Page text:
If you have a spare $975,000 lying around, as well as an affinity for classic American cars, architecture and urban blight, consider investing in the wreckage of the Packard Motor Car Company plant in Detroit. It's going up for auction later this year.
Car and Driver reports that the infamously decrepit Packard plant — for decades a symbol of Detroit's slow and painful economic decline — is being offered up by Wayne County at a foreclosure auction in September. As they note in their story, after years and years of vandalism, arson and neglect, the one who finally did the ancient plant in was the tax man. Go figure.
According to Crain's Detroit, the $975,000 covers the sum of taxes owned on 43 parcels of land that make up the massive property. It's going to be bundled up to be sold as one property, and if it doesn't go in September, it could get sold for as low as $21,500 in October. From their story:
"That would be considered a steal in a lot of situations," said David Szymanski, Wayne County chief deputy treasurer. But as he also noted, this is not a normal situation.
The plant has long been a victim for scrappers, arsonists, graffiti taggers and vandals. "There are more questions than answers" when it comes to assessing the condition and value of the property, Szymanski said.
The Packard plant first started cranking out cars in 1907 with construction having started four years prior. As C&D notes, at its peak in 1943 the plant employed some 36,000 people in Detroit as they cranked out some of the greatest luxury automobiles America has ever produced, like the Super Eight and the Twin Six. And when war broke out, the Packard plant, like most car manufacturers, reinvented itself to build aircraft and marine engines.
Sadly, Packard struggled after the war, and their identity as a luxury manufacturer became diluted. The factory produced its last car in 1954, and all its employees were laid off by 1958.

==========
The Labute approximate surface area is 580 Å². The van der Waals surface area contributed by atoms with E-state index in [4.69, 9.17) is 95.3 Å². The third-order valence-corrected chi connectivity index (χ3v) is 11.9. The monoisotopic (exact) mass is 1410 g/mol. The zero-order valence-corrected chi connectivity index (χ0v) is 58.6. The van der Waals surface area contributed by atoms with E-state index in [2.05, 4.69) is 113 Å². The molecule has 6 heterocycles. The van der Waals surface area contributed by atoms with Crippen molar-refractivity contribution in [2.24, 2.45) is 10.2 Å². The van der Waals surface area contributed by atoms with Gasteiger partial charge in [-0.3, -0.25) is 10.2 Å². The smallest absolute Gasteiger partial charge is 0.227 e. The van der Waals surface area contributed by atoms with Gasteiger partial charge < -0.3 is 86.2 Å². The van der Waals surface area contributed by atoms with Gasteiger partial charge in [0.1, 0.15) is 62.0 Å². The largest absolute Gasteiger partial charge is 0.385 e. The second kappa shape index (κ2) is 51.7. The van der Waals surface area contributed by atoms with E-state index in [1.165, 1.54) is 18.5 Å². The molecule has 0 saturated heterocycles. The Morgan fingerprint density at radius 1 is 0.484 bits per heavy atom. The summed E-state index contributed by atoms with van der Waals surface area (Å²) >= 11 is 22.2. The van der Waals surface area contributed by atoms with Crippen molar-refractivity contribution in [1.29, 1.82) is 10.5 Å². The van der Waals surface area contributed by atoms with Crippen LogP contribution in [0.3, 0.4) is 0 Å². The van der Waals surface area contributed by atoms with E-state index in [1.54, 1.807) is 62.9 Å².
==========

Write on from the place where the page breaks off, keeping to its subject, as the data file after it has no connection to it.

But while Packard died, the plant didn't go anywhere. It has been sitting there for decades, rotting, falling further and further into ruin and becoming a target for vandals, illegal dumpers, and just about everything else you might expect at a massive abandoned industrial site.
It's also a popular spot for tourists, and as Crain's says, it has even hosted a few theater performances and raves. For more on the history of the plant and its current state, check out this excellent Detroit Free Press report from last year.
The plant was finally foreclosed on in March, but that took a while because of a great deal of legal wrangling over who actually owned it. The entity described as its current owner, Bioresource Inc., expressed plans to finally demolish it, but then they failed to pay their taxes on the property.
So now the Packard plant is looking for a new owner. Maybe some smart fella will wait until October and snatch it up for less than the cost of a new Chevrolet Malibu.
Photos credit AP, Getty